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Dr. Facebook gives contraceptive advice

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Social media are particularly popular among young women; thus, a new study investigated whether providing young women with contraceptive advice via social media, specifically Facebook, would be effective for increasing their contraceptive knowledge and use. The study was published in the April edition of Obstetrics & Gynecology by researchers at New York–Presbyterian Hospital–Weill Cornell Medical Center and Columbia University.

The study authors note that a major healthcare concern is informing women of safe and effective forms of contraception, Women under the age of 25 years are at high risk of unintended pregnancy and are much in need of effective contraception with which they will be compliant. At present, however, counseling young women on the risks and benefits of the abundant contraceptives available can be challenging. The difficulties stem from inadequate time for counseling during an office visit, low baseline patient knowledge of contraceptive options, and ineffective communication between physicians and patients. Young women often state that they understand their options; however, when asked subsequently to explain the risks and benefits of different types of contraceptives to a healthcare practitioner, they are unable to do so. Thus, the ability to effectively transfer techniques have been reported to increase compliance.

The authors stress that patients need a counseling method that is familiar and accessible when seeking medical information. Recent advances in Internet connectivity and social technology have fueled the social media era of communication. Social media includes Web sites such as Facebook, Twitter, MySpace, and YouTube; these sites, with large user bases, allow user-created content to be distributed free of charge over the Internet and have been effectively used for patient–physician interactions. Therefore, the goal of the new study was to determine whether use of social media in addition to standard counseling would be more effective in improving patient knowledge, satisfaction, and contraceptive preference than traditional standard office counseling plus pamphlet reading. The investigators note that the use of Facebook in their study was to determine the feasibility of providing vital health information in a more modern form; in addition, they attempted to measure the effect that this presentation would have on contraceptive knowledge among women.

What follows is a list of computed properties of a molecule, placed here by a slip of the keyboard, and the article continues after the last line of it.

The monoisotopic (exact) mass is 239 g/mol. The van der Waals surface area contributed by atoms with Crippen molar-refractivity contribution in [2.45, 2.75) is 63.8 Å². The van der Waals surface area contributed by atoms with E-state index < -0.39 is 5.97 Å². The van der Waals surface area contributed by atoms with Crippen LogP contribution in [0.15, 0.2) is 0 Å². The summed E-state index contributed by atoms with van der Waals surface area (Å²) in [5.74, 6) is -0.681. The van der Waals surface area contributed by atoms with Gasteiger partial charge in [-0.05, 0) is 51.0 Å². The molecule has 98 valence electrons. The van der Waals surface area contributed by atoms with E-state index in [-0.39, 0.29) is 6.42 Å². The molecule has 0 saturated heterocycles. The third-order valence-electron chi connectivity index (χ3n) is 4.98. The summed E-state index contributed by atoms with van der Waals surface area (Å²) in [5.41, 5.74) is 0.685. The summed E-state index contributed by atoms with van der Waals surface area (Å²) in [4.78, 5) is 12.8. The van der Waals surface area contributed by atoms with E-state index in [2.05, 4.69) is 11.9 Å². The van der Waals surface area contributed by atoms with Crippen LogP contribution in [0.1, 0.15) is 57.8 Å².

The study group comprised English-speaking women aged 18–45 years who were receiving care at an urban academic center obstetrics and gynecology clinic. The women were randomly assigned to receive standard contraceptive education and pamphlet (74 women) or standard contraceptive education plus Facebook (69 women). The women’s contraceptive knowledge was evaluated both before and after the intervention by the Contraceptive Knowledge Inventory. The researchers assessed the effect of the intervention by raw score and percent increase in Contraceptive Knowledge Inventory score, participant satisfaction with counseling method, and contraceptive preference following the intervention. The results were subdivided by age group.

The researchers found that the average raw Contraceptive Knowledge Inventory score after intervention was significantly higher in the Facebook compared to the standard contraceptive education plus pamphlet group (15 vs. 12). In addition, a significant difference was found in the percentage increase in the Contraceptive Knowledge Inventory score (36% vs.12%). The women’s satisfaction with the counseling method was significantly higher in the Facebook group (average 10 vs. 6). In addition, the women’s contraceptive preference for long-acting reversible contraceptives (LARCs; IUDs or implant) following intervention was significantly higher in the Facebook compared with the standard contraceptive education plus pamphlet group (57% vs. 35%). Among women currently using none or barrier contraception (e.g., condom or diaphragm), contraceptive preference for implants was significantly higher in the Facebook group (26% vs. 5%); however, when the analysis was extended to include implant or IUD, LARCs were not significantly higher in the Facebook group (48% vs. 33%).

The authors concluded that social media as a supplement to traditional in-office counseling improves women’s contraceptive knowledge and increases their preference for LARCs.